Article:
Wednesday, March 03, 2010

over beecher's, over the water jump, through the pearly gates

Here's a slightly belated blog tribute to Dick Francis, who died on Valentine's Day.

It would have no doubt been a source of slight irritation to him that most people's abiding memory of his first career as a fine and fearless jump jockey would be the much-replayed clip of Devon Loch doing whatever it was he was doing 40-odd yards from the finish of the 1956 Grand National while in the lead. My favourite theory is the one mentioned in the Guardian obituary - an overtightened girth strap resulting in a build-up of gas and ultimately an explosive fart which blew him (i.e. the horse) off his feet.

His second and far more lengthy career was as a writer of short and efficient thrillers based in and around the world of horse-racing. As I own 33 of them I consider myself entitled to offer some opinions: they were all written to a very similar formula, generally an economical 200 pages or so, always in the first person, the protagonist generally being an undemonstrative type with hidden reserves of steel which are called upon at various points, and generally having an occupation involving some special skills which he is able to make use of at some point to foil the wrongdoers. It's fair to say some are better than others; as with a lot of authors the earlier stuff has a higher proportion of winners - if you were to read Nerve, For Kicks (the first Francis I ever read and still probably my favourite), Forfeit, Enquiry and Rat Race from his pre-1970 output and then restrict yourself to Whip Hand, Reflex, Twice Shy, Longshot and Comeback from the later ones then that would probably be enough for most people, and highly enjoyable too.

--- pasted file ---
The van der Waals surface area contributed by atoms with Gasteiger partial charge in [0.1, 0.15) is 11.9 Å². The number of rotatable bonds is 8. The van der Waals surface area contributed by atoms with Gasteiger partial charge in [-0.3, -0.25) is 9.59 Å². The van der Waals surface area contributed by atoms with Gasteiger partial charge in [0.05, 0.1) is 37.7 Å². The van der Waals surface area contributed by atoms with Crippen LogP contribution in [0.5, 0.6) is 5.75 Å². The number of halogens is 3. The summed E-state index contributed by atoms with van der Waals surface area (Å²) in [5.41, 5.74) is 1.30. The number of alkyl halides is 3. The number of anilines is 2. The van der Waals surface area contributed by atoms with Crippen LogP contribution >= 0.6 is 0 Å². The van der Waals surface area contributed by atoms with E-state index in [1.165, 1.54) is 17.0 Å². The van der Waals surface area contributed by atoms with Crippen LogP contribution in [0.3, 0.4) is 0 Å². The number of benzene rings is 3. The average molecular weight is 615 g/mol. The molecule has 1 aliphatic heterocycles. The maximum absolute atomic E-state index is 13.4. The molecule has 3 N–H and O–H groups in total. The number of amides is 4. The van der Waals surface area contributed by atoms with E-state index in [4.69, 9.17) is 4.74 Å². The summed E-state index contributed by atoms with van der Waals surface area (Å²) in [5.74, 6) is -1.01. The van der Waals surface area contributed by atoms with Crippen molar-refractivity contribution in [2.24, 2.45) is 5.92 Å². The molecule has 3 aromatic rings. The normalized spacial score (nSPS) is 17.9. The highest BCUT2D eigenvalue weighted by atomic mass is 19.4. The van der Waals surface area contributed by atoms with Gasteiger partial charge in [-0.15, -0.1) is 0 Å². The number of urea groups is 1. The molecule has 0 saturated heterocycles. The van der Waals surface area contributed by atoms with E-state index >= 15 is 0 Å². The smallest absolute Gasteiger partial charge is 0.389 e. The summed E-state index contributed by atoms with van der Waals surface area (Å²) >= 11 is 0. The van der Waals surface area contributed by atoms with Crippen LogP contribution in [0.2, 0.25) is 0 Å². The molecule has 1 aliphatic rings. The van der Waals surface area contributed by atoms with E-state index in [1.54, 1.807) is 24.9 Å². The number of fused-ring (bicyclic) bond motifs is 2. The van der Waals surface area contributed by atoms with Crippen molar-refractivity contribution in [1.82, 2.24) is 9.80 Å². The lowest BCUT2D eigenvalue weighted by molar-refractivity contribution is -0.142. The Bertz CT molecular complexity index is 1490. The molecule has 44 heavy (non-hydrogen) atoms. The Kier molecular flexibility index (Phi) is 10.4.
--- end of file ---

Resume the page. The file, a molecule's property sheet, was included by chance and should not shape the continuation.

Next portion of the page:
There was a bit of controversy late in his career over how much of a collaborative effort between Francis and his wife Mary the books were; why this should matter in terms of one's reading enjoyment I'm not sure.

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